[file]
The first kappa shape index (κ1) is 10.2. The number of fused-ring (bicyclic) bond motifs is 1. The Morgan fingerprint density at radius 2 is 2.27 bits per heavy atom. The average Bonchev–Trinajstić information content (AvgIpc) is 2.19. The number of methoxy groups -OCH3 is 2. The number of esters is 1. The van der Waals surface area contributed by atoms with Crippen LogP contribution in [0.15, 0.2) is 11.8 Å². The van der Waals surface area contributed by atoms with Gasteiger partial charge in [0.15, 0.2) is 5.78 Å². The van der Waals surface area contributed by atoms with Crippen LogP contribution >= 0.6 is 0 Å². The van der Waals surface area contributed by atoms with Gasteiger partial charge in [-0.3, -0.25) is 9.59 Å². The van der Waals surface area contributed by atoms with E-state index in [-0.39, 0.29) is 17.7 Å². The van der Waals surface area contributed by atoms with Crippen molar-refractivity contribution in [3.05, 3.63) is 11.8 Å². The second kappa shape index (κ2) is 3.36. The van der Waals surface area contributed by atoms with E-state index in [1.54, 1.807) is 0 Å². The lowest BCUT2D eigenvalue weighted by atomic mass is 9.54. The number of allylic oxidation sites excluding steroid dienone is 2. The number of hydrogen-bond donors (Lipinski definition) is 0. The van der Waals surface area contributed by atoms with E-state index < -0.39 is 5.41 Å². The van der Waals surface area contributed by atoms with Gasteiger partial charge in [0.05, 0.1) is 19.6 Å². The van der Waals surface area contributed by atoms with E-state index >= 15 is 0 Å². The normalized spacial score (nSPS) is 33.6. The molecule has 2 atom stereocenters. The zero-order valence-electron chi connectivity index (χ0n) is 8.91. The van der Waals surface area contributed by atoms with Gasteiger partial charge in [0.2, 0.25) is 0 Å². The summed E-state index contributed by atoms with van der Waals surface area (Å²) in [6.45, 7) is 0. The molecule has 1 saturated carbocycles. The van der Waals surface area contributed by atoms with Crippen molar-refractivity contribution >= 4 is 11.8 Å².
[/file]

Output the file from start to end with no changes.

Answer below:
The first kappa shape index (κ1) is 10.2. The number of fused-ring (bicyclic) bond motifs is 1. The Morgan fingerprint density at radius 2 is 2.27 bits per heavy atom. The average Bonchev–Trinajstić information content (AvgIpc) is 2.19. The number of methoxy groups -OCH3 is 2. The number of esters is 1. The van der Waals surface area contributed by atoms with Crippen LogP contribution in [0.15, 0.2) is 11.8 Å². The van der Waals surface area contributed by atoms with Gasteiger partial charge in [0.15, 0.2) is 5.78 Å². The van der Waals surface area contributed by atoms with Crippen LogP contribution >= 0.6 is 0 Å². The van der Waals surface area contributed by atoms with Gasteiger partial charge in [-0.3, -0.25) is 9.59 Å². The van der Waals surface area contributed by atoms with E-state index in [-0.39, 0.29) is 17.7 Å². The van der Waals surface area contributed by atoms with Crippen molar-refractivity contribution in [3.05, 3.63) is 11.8 Å². The second kappa shape index (κ2) is 3.36. The van der Waals surface area contributed by atoms with E-state index in [1.54, 1.807) is 0 Å². The lowest BCUT2D eigenvalue weighted by atomic mass is 9.54. The number of allylic oxidation sites excluding steroid dienone is 2. The number of hydrogen-bond donors (Lipinski definition) is 0. The van der Waals surface area contributed by atoms with E-state index < -0.39 is 5.41 Å². The van der Waals surface area contributed by atoms with Gasteiger partial charge in [0.05, 0.1) is 19.6 Å². The van der Waals surface area contributed by atoms with E-state index >= 15 is 0 Å². The normalized spacial score (nSPS) is 33.6. The molecule has 2 atom stereocenters. The zero-order valence-electron chi connectivity index (χ0n) is 8.91. The van der Waals surface area contributed by atoms with Gasteiger partial charge in [0.2, 0.25) is 0 Å². The summed E-state index contributed by atoms with van der Waals surface area (Å²) in [6.45, 7) is 0. The molecule has 1 saturated carbocycles. The van der Waals surface area contributed by atoms with Crippen molar-refractivity contribution >= 4 is 11.8 Å².